Amy Drown | Bride of a Distant Isle
Freelance Editor, Writer, and Photographer
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Bride of a Distant Isle

About This Book

 

Miss Annabel Ashton is a teacher at the Rogers School for Young Ladies in Winchester when she takes a brief visit to her family home, Highcliffe Hall at Milford-on-Sea. She believes her stay will be short but soon learns that she will not be returning to the safety of the school. Instead, she remains at Highcliffe, at the mercy of her cousin, Edward Everedge.

 

Annabel protests, but as the illegitimate daughter of a woman who died in an insane asylum, she has little say. Edward is running out of money and puts the house up for sale to avoid financial ruin. He insists that Annabel marry, promising her to a sinister, frightening man. But as the house gets packed for sale, it begins to reveal disquieting secrets. Jewelry, artifacts, and portraits mysteriously appear, suggesting that Annabel may be the true heir of Highcliffe.

 

She has only a few months to prove her legitimacy, perhaps with assistance from the handsome but troubled Maltese Captain Dell’Acqua. But does he have Annabel’s best interests at heart?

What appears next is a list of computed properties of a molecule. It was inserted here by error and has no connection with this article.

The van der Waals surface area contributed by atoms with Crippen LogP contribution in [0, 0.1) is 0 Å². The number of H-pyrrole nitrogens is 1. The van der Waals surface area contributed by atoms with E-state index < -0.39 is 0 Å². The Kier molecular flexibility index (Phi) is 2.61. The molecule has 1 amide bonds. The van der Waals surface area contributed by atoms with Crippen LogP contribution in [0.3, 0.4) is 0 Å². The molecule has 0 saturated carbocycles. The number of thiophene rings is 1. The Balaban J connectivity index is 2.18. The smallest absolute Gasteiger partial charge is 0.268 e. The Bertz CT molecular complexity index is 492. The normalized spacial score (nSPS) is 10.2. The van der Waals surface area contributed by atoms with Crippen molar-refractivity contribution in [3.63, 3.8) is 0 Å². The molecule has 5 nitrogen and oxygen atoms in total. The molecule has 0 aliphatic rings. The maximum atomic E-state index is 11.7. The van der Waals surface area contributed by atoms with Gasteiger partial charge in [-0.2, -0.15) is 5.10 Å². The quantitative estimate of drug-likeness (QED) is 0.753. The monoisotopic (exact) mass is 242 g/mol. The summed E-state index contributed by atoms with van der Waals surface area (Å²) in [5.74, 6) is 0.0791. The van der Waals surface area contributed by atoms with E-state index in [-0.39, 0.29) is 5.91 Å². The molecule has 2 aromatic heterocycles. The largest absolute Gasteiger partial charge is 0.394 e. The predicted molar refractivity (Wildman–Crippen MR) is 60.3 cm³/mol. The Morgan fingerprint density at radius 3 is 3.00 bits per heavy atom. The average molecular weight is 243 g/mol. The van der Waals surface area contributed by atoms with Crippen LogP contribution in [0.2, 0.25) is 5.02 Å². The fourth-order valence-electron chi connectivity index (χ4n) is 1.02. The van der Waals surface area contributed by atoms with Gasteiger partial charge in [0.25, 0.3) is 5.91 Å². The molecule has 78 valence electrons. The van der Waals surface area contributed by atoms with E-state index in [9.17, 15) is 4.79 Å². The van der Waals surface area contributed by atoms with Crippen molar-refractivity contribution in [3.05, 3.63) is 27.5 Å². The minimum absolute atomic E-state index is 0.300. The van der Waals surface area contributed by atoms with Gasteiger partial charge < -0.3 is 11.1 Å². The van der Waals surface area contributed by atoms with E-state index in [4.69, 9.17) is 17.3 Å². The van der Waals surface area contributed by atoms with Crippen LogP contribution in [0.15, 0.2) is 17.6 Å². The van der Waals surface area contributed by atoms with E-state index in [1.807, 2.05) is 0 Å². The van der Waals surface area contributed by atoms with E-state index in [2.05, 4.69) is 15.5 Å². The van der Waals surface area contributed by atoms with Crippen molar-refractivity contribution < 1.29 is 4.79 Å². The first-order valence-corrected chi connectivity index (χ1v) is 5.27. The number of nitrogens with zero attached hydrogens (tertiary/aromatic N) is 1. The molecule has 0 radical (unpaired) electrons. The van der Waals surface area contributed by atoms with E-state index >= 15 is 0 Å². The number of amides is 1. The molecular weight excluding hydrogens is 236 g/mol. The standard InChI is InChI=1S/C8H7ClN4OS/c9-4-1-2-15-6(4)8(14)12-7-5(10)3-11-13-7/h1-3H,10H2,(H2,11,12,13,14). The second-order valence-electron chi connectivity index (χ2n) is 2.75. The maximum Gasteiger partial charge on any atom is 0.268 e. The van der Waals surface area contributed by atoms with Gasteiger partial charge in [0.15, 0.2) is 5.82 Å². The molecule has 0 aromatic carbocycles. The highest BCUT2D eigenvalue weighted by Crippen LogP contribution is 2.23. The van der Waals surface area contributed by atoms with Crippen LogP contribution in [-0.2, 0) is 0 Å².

And then, a final, most ominous barrier to both her inheritance and her existence appears: a situation neither she nor anyone else could have expected. Will Annabel regain her life and property—and trust her heart—before it’s too late?

 

My Thoughts

 

What a delicious story! Byrd once again crafted an expertly Gothic romance with mesmerizing characters and a mystery that kept me guessing to the end. The only thing that felt a little off to me was the asylum angle; it became a it melodramatic for me, then felt rather promptly swept under the rug after Annabel’s clever escape. But on the whole, I really lost myself in the story and found myself eager to get back to it when work and sleep forced me to put it aside—true hallmarks of a great story, in my opinion!

 

My Rating

 

 

 

 

 

Available March 22, 2016 from Howard Books

 

I received a complimentary review copy from the publisher in exchange for my honest opinion, which I have given, freely and without compensation.

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